Gilles de la Tourette (under the tutelage of Charcot at the Salpetriere) described the syndrome of tics, echolalia and coprolalia in Paris in 1885, initially in 9 patients (not all of whom he had met). The same syndrome had in fact been previously described by Trousseau 20 years earlier. Interest in this syndrome in Paris was sparked by descriptions of “culture bound” startle syndromes (latah, myriachit and the “Jumping Frenchmen of Maine”). These syndromes were characterised by echolalia, coprolalia and automatic obedience in response to startling stimuli. Tourette noted in his patients that the behaviours occurred in some people in the absence of a clear stimulus. In most of the latter part of the 19th Century and the first 60 years of the 20th Century, psychoanalytical explanations for tics were in vogue. However, in 1961, the first successful treatment of tics with haloperidol was recorded by Seignot and an explosion in biological research into the causes of TS began. The familial/genetic aspects of TS were documented in the ensuing years although a single gene cause for TS looks unlikely. Epidemiological studies have now suggested that TS, as it is currently defined, is common in children, although often mildly expressed. Associated problems with attention, concentration, obsessionality and mood changes are also commonly described. Finally, research into autoimmune mechanisms, has renewed interest in the relationship between TS and Sydenham’s chorea (St. Vitus’ dance).
Tics are stereotyped movements which may be jerky or dystonic. They are often experienced with premonitory sensation (an itchy, tense or tight feeling which is experienced around the area of the tic or as a mental phenomenon). They can be suppressed at the expense of internal tension. The movement itself often brings relief of the tension and suppression can lead to a “rebound” phenomenon. Sometimes tic-like movements can be entirely voluntary in order to reduce the premonitory sensations. Tics may be present in motor or phonic domains and can be simple (eye blinks) or complex (squatting, jumping or twirling). Diagnosis of tics in children is more difficult as premonitory sensations are harder to elicit (either they are not experienced or children find them difficult to describe).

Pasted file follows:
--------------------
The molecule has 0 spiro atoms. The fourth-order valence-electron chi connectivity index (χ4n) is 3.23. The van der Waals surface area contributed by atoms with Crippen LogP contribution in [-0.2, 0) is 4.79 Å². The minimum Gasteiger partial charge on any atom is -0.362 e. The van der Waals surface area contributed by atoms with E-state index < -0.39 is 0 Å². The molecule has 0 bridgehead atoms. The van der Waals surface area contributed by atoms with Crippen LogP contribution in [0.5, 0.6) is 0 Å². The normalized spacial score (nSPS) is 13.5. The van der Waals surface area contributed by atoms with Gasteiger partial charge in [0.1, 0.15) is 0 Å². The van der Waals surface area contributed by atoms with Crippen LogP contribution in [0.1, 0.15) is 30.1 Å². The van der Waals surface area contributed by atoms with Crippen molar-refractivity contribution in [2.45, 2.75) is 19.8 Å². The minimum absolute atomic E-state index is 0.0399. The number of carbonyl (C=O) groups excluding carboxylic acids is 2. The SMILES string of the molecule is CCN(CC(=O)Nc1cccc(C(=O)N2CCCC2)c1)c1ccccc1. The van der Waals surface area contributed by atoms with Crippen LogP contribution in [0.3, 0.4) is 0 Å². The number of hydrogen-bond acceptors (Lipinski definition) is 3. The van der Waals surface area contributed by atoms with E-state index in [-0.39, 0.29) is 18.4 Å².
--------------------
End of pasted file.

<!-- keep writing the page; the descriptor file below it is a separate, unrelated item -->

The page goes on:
Current classification covers two areas; idiopathic tic disorders and neurological disorders in which tics present as a symptom.
Idiopathic tic disorders are divided into the following categories:
Transient tic disorders (disorders lasting less than 1 year)
Chronic multiple tics (motor or phonic but not both)
Tourette syndrome (onset before 18 years, motor and phonic tics, no other neurological explanation)
Tic disorder NOS (for example, a syndrome identical to TS but onset over 18 years)
These distinctions have do not have a clear basis in epidemiology or pathology, and the categories are open to a number of criticisms. For instance, the category “transient tic disorder” can only be diagnosed when it has ceased, which diminishes its validity. One criticism of the TS category, levelled at other disorders which have been defined by their “idiopathicness”, is that when a cause is found for some people with the syndrome, they automatically cease to have it by definition.